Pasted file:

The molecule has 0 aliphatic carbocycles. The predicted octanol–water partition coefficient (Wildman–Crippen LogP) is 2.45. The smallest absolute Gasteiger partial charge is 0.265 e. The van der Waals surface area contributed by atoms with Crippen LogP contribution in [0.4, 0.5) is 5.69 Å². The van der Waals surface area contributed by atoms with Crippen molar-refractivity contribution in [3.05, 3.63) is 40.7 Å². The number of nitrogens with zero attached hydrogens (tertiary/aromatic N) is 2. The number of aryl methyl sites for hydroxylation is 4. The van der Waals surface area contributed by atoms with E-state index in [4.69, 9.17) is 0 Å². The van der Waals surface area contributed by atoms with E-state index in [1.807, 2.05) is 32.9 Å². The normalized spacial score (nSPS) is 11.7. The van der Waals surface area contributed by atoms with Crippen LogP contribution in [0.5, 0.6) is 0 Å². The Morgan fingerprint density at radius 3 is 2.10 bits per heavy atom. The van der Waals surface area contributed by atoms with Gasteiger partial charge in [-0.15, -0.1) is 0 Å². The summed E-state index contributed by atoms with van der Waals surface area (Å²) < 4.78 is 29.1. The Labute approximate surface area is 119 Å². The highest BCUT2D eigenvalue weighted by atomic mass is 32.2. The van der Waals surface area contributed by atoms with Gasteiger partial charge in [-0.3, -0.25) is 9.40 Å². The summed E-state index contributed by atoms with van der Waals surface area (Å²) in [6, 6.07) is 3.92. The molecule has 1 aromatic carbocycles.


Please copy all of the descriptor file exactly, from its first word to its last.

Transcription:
The molecule has 0 aliphatic carbocycles. The predicted octanol–water partition coefficient (Wildman–Crippen LogP) is 2.45. The smallest absolute Gasteiger partial charge is 0.265 e. The van der Waals surface area contributed by atoms with Crippen LogP contribution in [0.4, 0.5) is 5.69 Å². The van der Waals surface area contributed by atoms with Crippen molar-refractivity contribution in [3.05, 3.63) is 40.7 Å². The number of nitrogens with zero attached hydrogens (tertiary/aromatic N) is 2. The number of aryl methyl sites for hydroxylation is 4. The van der Waals surface area contributed by atoms with E-state index in [4.69, 9.17) is 0 Å². The van der Waals surface area contributed by atoms with E-state index in [1.807, 2.05) is 32.9 Å². The normalized spacial score (nSPS) is 11.7. The van der Waals surface area contributed by atoms with Crippen LogP contribution in [0.5, 0.6) is 0 Å². The Morgan fingerprint density at radius 3 is 2.10 bits per heavy atom. The van der Waals surface area contributed by atoms with Gasteiger partial charge in [-0.15, -0.1) is 0 Å². The summed E-state index contributed by atoms with van der Waals surface area (Å²) < 4.78 is 29.1. The Labute approximate surface area is 119 Å². The highest BCUT2D eigenvalue weighted by atomic mass is 32.2. The van der Waals surface area contributed by atoms with Gasteiger partial charge in [-0.3, -0.25) is 9.40 Å². The summed E-state index contributed by atoms with van der Waals surface area (Å²) in [6, 6.07) is 3.92. The molecule has 1 aromatic carbocycles.